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Huw-maybe a little background is needed. Way back around 2002 or so, some fellows got together at a since closed hobby shop and decided to build On30 modules just to have fun and run trains. No dues, no organization, no club...just that the modules had to be 48" above the floor and the mainline track is 6" from the finished front edge. That's it! Things got going, all agreed that we could have fun just setting up some kind of free form layout and having a blast. Then someone suggested that we could "show off" at the 2 local train shows...alright..or so "we" thought. Since this wasn't a club and nobody wanted to rent a clubhouse (in Dallas, rent is through the roof), the Outlaws could "align" themselves with this "North Texas Council of Model Railroad Governers"...no lie-GOVERNERS!. This is the only way to be "in the show" if you are not a club with some type of clubhouse or layout room. The "Council" demanded a 300 dollar "entrance fee" to join their fraternity and be able...at their discretion...to show the Outlaws' work. OK so far. Then the "Council" demanded that the group have "by laws, a president, and a charter"...what? All this crap just to be able to show the layout and run trains? You can't play if you don't pay! The ONLY way the Outlaws could show is to have a "clubhouse" and layout set up and be on the layout tour (more rules there also) if they didn't want to "join" the NTCMRG. By that time, the Outlaws had set up their first layout under the trees in a parking lot and behind the local hobby shop and had a real blast and talked to folks who dropped by to see what was happening. But, the "call of the show" was strong and the Outlaws (minus me) voted to bow down, pay the "Council", get "organized", shape up, fly right, and crawl under the thumb of some real jackasses. By now, you should be able to tell that I have no regard for the "council" nor its' board of pickers and politicos. In return, the Outlaws, along with the other clubs, gets a "cut" of the gate reciepts at the shows...provided that the Outlaws spend time taking tickets, running the timesaver layout, picking up trash, cleaning toilets, and whatever the "Council" deems necessary. The money? Last year, each of the Outlaws got $47.50 if they were at the show and behaved well with the "duties as assigned".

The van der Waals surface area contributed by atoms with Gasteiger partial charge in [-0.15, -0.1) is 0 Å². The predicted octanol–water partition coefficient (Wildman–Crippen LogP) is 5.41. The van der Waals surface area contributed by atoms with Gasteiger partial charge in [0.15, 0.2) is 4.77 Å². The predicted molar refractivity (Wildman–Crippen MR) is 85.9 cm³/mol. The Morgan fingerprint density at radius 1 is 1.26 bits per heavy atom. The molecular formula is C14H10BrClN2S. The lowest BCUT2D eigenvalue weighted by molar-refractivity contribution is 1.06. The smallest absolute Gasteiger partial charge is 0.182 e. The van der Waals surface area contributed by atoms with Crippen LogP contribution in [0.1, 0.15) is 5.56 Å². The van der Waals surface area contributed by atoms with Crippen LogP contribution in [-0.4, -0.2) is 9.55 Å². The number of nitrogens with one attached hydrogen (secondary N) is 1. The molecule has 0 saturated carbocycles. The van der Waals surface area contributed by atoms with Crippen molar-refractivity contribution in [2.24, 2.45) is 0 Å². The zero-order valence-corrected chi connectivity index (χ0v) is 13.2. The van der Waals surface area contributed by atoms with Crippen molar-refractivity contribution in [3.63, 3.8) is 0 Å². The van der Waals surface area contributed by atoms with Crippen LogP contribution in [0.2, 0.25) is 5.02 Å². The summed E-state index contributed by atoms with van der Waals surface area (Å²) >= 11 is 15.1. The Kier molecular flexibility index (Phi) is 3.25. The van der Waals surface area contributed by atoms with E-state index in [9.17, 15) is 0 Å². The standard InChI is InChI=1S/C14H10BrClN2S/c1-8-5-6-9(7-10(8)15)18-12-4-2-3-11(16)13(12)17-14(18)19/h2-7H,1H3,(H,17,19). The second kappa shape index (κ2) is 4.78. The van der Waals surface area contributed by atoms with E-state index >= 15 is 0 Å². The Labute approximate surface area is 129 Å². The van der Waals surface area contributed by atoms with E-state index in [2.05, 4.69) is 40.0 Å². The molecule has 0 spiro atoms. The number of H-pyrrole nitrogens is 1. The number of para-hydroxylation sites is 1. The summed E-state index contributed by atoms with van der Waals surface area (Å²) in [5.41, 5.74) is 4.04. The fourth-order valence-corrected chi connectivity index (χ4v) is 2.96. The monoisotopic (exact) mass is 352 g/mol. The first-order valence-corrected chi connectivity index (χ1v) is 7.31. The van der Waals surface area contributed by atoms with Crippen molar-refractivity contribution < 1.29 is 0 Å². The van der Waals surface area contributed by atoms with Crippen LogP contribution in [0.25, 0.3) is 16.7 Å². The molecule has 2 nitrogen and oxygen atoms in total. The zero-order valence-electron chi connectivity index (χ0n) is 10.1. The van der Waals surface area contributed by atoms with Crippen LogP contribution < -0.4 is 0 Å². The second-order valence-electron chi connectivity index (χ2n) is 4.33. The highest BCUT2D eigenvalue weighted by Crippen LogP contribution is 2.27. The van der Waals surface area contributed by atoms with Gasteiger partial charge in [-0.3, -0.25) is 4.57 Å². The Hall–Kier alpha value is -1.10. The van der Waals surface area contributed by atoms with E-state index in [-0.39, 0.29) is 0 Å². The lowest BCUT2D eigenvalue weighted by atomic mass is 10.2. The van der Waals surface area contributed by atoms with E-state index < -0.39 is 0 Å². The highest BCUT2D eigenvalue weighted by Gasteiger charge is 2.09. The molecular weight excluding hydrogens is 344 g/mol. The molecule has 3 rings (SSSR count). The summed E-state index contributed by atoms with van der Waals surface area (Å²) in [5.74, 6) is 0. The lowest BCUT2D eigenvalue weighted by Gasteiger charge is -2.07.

I don't care about any payment to show my trains, and I surely wouldn't knuckle under to the nitwits who run the shows. Be aware that these are the ONLY 2 shows in the Dallas area besides the Lockheed-Martin show (they have a large layout) and a one day NMRA local division show that attracts maybe 30 visitors. The Outlaws are stuck now and have settled into this "groove". There are other shows in Texas and shows like the National NG Convention which welcome the group and appreciate their work, but the local shows are the "property" of this "Council". I have been informed that the "Council" has the LAST WORD on this subject and it is not in favor of a kid's layout. Unless the folks who want to show the kids' layout PAY UP AND LAY DOWN. So, you see what I (the Outlaws probably won't back me on any of this) am up against.

So, after all the great suggestions and helpful advice on this, it looks to be a dead issue before it was ever born. Maybe something will change but as for now it looks kind of dim for this project. What a shame that something like this could be shot down by some old farts who think they know how things are and will not budge even for a great cause.

I will probably get shot for these comments, but I have been kicked before by better mules.

                                     Woodie



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 Posted: Tue Dec 28th, 2010 08:45 pm
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Herb Kephart
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Build a new timesaver for the kids, and put it on the nearest public property that will let the public see it as they enter the show. Print up some sheets with your reasons you are not inside, and hand them out, also put one under the wiper of any car in the parking lot.

That's how a real troublemaker would handle it!

Herbacide  :old dude:



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 Posted: Tue Dec 28th, 2010 09:11 pm
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Huw Griffiths
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Herb Kephart wrote: That's how a real troublemaker would handle it!

... or somebody who doesn't put up with the real troublemakers.


A few years ago, someone in a UK city had been stitched up by a shop. They also refused to speak to him - answer his phone calls and mail - stuff like that.

I can't remember the details, but the guy made sure the locals did. He got an old scrapper of a van and parked it outside the shop, complete with painted-on rats and details of his (legitimate) grudge against the shop. I think photos also appeared in a local newspaper. It didn't take long for the shop to come to their senses.